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Mouse and Lion

by Rand Burkert

Book list *Starred Review* In this beautiful Aesop retelling from a mother-and-son team, a tiny grass mouse takes top billing over his larger costar. The graceful, spare prose lends warmth and accessibility to the familiar tale of the brave mouse who trips over a sharp-toothed lion Sire, I took you for a mountain honestly! and has to plead for his freedom. However, it's the artwork that really shines here. Nancy Ekholm Burkert, illustrator of the Caldecott Honor Book Snow White and the Seven Dwarfs (1972), sets the story in Namibia's Aha Hills, and she traveled to Africa for inspiration. Rendered with extraordinary detail, the softly textured, naturalistic watercolor illustrations are set against against wide, blank backgrounds, which highlight the vastness of the landscape as seen through the eyes of one of its smallest inhabitants. Views of orange sunsets, starry skies, and soft yellow sunrises beautifully capture the movement from night to day and the subtle shifts of light on the land. Also noteworthy are blue-shaded scenes that cleverly illustrate stop-action sequences and the passage of time. The generous trim size and luxuriously thick, cream-colored paper further showcase the artwork, while an endnote illuminates the book-making process. Children (and adults) will pore over the minute details, while simultaneously admiring the grand majesty of each spread in this exquisite offering.--Kelley, Ann Copyright 2010 Booklist

From Booklist, Copyright American Library Association. Used with permission.

School Library Journal Gr 2-6-It has been far too long since Nancy Ekholm Burkert's work last graced a children's book-Valentine and Orson (Farrar, 1989)-and it is a pleasure to welcome her back with a book rich with her signature meticulous brush lines, compelling display of color, and carefully delineated detail. Each page offers dramatic delight that extends the story. In an unusual but fascinating variation on the Aesop tale, Rand Burkert places Mouse at center stage-after all, as he explains, "Mouse clearly performs the lion's share of the work." With that hypothesis in place, the tale plays out against the well-known plot of Lion trapped in net/Mouse gnawing him free-with the interplay between the two caught in word and image, both subtle and powerful. At the conclusion, the animals part-each to its own special world but each the wiser and kinder for the experience. The illustrations for this spirited tale are nothing less than spectacular: soft colors (predominately in multiple shades of blue) flow across the page, capturing each eventful moment. Choosing the Aha Hills (between Botswana and Namibia) for her setting, the artist imbues the scenes with the fauna and flora of this region. At times, she incorporates the whole page, using white space to great effect as Mouse cavorts among trailing vines; in another mesmerizing spread a blue/black baobab tree, set against a blazing cinnamon-orange setting sun, captures the moment before Lion's undoing. For storyhours, one-on-one sharing, family read-alouds, or African studies, this book will be appreciated by a wide audiences.-Barbara Elleman, Eric Carle Museum of Picture Book Art, Amherst, MA (c) Copyright 2011. Library Journals LLC, a wholly owned subsidiary of Media Source, Inc. No redistribution permitted.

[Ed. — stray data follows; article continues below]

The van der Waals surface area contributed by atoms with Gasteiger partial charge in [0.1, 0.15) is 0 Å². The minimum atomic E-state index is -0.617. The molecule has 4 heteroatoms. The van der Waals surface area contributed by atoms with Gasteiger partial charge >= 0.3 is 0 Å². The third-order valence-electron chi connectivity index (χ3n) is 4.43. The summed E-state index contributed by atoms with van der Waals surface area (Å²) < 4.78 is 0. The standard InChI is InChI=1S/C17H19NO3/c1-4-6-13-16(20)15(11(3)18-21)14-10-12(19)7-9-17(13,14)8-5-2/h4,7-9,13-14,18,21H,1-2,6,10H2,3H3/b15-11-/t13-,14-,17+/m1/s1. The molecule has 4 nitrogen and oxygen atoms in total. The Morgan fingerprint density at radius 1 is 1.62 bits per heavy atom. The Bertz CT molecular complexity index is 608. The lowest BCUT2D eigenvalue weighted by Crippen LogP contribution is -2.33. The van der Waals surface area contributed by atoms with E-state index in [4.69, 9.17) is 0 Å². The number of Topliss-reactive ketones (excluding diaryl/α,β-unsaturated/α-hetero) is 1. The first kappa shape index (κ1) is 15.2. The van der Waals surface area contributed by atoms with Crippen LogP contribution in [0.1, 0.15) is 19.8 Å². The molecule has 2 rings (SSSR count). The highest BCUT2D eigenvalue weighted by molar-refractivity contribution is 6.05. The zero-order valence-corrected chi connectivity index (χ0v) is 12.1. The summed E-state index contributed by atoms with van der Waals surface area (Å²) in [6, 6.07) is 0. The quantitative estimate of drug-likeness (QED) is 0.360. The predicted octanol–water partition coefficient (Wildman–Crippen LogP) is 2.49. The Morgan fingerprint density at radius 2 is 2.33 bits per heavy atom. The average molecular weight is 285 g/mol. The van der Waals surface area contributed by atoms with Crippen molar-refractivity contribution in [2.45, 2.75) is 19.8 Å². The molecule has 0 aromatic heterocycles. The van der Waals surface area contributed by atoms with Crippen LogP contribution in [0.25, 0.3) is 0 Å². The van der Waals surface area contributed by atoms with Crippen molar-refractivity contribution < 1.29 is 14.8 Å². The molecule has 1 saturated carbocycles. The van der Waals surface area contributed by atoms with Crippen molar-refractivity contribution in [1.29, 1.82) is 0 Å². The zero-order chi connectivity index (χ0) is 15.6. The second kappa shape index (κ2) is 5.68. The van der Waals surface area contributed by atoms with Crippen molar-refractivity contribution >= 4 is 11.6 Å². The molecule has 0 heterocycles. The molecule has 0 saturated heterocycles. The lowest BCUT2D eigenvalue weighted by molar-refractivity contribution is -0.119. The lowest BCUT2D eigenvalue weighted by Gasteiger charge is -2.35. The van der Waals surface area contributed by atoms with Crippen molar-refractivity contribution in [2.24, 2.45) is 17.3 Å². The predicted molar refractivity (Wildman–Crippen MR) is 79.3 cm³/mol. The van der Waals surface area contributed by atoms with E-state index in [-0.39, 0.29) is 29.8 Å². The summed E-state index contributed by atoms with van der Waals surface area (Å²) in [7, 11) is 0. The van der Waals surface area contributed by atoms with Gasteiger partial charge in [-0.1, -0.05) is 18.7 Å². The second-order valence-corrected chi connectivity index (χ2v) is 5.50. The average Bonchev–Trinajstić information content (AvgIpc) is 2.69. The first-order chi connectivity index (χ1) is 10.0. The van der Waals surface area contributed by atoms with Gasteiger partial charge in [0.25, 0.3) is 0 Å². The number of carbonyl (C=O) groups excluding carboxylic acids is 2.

(c) Copyright 2010. Library Journals LLC, a wholly owned subsidiary of Media Source, Inc. No redistribution permitted.

School Library Journal Gr 2-6-Skitter-scampering, deed-bragging, can-do Mouse takes center stage in this rousing rendition of Aesop's well-known fable. Awash with sun-warmed colors and breathtaking natural details, the elegant artwork portrays the delightful dynamic between two characters-one minute and one majestic-who prove to be equals in courage and kindness. (Aug.) (c) Copyright 2011. Library Journals LLC, a wholly owned subsidiary of Media Source, Inc. No redistribution permitted.

(c) Copyright 2010. Library Journals LLC, a wholly owned subsidiary of Media Source, Inc. No redistribution permitted.

Publishers Weekly In jaunty prose, first-time author Rand Burkert-the illustrator's son-retells Aesop's fable of the mouse who stumbles over a lion ("Sire, I took you for a mountain-honestly!") and pleads for his freedom ("You might need me someday, in a pinch"); the mouse fulfills the prediction by gnawing him free from a hunter's net. "You shall also be free, Mouse!" says the lion. "I grant you liberty to climb every mountain in my kingdom." Caldecott Honoree Nancy Ekholm Burkert's (Snow-White and the Seven Dwarves) exquisitely drafted spreads celebrate the beauty of the African savannah, often from a mouse's-eye view: a graceful blade of grass, a moth's wing, the thorns of the scrubby African shrubs. Moments of drama are sometimes represented in a series of spot illustrations, the present instant in full color, those past or yet to come in pale blue, a lovely way of expressing time on an unmoving page. Creamy paper, a spare layout, and fine typography combine to create an object that reminds readers of the physical pleasures of books; it's a gratifying addition to Nancy Ekholm Burkert's small but treasured oeuvre. All ages. (Oct.) (c) Copyright PWxyz, LLC. All rights reserved.

(c) Copyright PWxyz, LLC. All rights reserved

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